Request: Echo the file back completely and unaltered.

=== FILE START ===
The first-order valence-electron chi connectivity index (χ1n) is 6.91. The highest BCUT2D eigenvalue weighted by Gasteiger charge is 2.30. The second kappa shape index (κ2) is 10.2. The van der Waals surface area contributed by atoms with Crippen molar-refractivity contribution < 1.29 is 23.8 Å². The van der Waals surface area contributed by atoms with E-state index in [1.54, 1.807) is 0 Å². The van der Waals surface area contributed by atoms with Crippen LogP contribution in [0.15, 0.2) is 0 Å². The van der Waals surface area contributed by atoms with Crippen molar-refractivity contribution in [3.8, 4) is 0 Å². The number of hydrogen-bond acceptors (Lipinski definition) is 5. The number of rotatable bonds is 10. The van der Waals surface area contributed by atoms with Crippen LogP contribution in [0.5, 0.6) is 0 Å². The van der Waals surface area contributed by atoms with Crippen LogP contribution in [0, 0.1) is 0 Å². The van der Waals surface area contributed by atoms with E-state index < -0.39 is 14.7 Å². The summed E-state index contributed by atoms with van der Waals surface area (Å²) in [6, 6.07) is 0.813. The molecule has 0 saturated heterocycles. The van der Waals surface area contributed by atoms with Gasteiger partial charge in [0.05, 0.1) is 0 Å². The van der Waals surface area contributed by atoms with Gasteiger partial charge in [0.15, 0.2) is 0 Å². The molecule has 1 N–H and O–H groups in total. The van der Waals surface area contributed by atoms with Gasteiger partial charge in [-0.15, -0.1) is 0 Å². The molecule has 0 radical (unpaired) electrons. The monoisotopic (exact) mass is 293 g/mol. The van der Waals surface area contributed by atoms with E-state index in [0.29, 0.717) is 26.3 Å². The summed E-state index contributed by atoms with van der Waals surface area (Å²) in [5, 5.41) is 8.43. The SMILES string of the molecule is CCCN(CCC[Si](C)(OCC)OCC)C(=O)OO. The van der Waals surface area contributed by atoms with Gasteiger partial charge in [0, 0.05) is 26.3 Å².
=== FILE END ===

The first-order valence-electron chi connectivity index (χ1n) is 6.91. The highest BCUT2D eigenvalue weighted by Gasteiger charge is 2.30. The second kappa shape index (κ2) is 10.2. The van der Waals surface area contributed by atoms with Crippen molar-refractivity contribution < 1.29 is 23.8 Å². The van der Waals surface area contributed by atoms with E-state index in [1.54, 1.807) is 0 Å². The van der Waals surface area contributed by atoms with Crippen LogP contribution in [0.15, 0.2) is 0 Å². The van der Waals surface area contributed by atoms with Crippen molar-refractivity contribution in [3.8, 4) is 0 Å². The number of hydrogen-bond acceptors (Lipinski definition) is 5. The number of rotatable bonds is 10. The van der Waals surface area contributed by atoms with Crippen LogP contribution in [0.5, 0.6) is 0 Å². The van der Waals surface area contributed by atoms with Crippen LogP contribution in [0, 0.1) is 0 Å². The van der Waals surface area contributed by atoms with E-state index < -0.39 is 14.7 Å². The summed E-state index contributed by atoms with van der Waals surface area (Å²) in [6, 6.07) is 0.813. The molecule has 0 saturated heterocycles. The van der Waals surface area contributed by atoms with Gasteiger partial charge in [0.05, 0.1) is 0 Å². The van der Waals surface area contributed by atoms with Gasteiger partial charge in [0.15, 0.2) is 0 Å². The molecule has 1 N–H and O–H groups in total. The van der Waals surface area contributed by atoms with Gasteiger partial charge in [-0.15, -0.1) is 0 Å². The molecule has 0 radical (unpaired) electrons. The monoisotopic (exact) mass is 293 g/mol. The van der Waals surface area contributed by atoms with E-state index in [0.29, 0.717) is 26.3 Å². The summed E-state index contributed by atoms with van der Waals surface area (Å²) in [5, 5.41) is 8.43. The SMILES string of the molecule is CCCN(CCC[Si](C)(OCC)OCC)C(=O)OO. The van der Waals surface area contributed by atoms with Gasteiger partial charge in [0, 0.05) is 26.3 Å².